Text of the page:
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Audiophile 101

Your Intro to all things audio.

Chapter 2 - Lossy Vs. Lossless Audio

Welcome back to Audiophile 101. An introduction to all things audio presented by Pocket Rock It Radio. From the simple to the more advanced we’ll attempt to answer all of your audio related questions with some helpful information that’s explained in simplistic and easy to understand terms. Whether you are interested in diving deep into the world of audio, or are just looking for a simple answer to a not so simple question we hope Audiophile 101 aim to answer your music related questions quick and easy.

In this chapter we will take a look at Lossy Vs Lossless Audio, and the different of digital audio file types of each ; to answer the questions…. What are lossy audio files? What are lossless audio files?

A black digital audio player sits on-top of it's coiled up headphones, that rest on top of a old 78 vinyl record. It all sits on a dimly lit old dark stained wooden table. Lossy Vs Lossless Audio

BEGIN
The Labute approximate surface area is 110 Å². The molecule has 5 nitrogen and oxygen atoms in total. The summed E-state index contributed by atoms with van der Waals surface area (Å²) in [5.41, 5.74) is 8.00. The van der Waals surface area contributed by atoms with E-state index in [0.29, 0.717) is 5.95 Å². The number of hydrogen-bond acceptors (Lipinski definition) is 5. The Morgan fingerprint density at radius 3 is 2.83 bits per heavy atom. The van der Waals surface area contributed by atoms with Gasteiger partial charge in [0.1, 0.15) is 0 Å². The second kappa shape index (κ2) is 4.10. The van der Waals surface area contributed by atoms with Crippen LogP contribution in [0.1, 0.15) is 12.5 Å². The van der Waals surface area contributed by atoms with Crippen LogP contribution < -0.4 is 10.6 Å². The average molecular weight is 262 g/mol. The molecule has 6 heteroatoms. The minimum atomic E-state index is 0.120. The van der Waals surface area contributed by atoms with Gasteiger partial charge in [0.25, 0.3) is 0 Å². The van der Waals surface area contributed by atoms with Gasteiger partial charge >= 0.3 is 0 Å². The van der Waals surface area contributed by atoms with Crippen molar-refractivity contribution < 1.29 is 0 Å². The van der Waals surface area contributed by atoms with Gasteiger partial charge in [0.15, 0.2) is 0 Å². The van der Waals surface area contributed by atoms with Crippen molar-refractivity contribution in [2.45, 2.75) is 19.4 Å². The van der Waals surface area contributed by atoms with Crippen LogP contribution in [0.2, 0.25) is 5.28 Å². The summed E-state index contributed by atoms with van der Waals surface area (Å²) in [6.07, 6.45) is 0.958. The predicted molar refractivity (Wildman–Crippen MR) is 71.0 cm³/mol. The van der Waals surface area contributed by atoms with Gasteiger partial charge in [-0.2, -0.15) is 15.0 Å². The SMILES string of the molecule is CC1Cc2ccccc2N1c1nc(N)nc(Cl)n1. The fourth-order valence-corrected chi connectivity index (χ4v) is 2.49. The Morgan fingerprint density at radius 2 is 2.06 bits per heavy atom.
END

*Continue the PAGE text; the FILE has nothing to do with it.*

Table Of Contents:

What is Lossy Audio? What is Lossless Audio?

‘Lossy Audio’ and ‘Lossless Audio’ are terms used to describe different digital file types that are used to store and play audio (music). Lossy audio is called so because the audio files are made smaller by removing [deleting] specific parts of the audio’s data. Lossless Audio can refer to two different types of files those are  ‘Lossless Compression’ and ‘Lossless Audio’. Both forms of lossless audio are defined and operate differently than each-other, but both file types are considered lossless because all of the information of the original record are retained. 

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What are Lossy audio file types?

Some examples of Lossy Audio files types are:

What are Lossless audio file types?

Some examples of Lossless Audio files types are:
  • FLAC (lossless compression)
  • ALAC (lossless compression)
  • AIFF
  • WAV

How are a lossy compressed audio files created?

Lossy compressed audio files are created by removing (deleting) information that is not considered necessary for playback while maintaining an acceptable level for audio quality. For example if a soft sound happens at the same time as loud sound the quiet sound is deleted to save space, because more than likely you would not have heard the soft sound to begin with.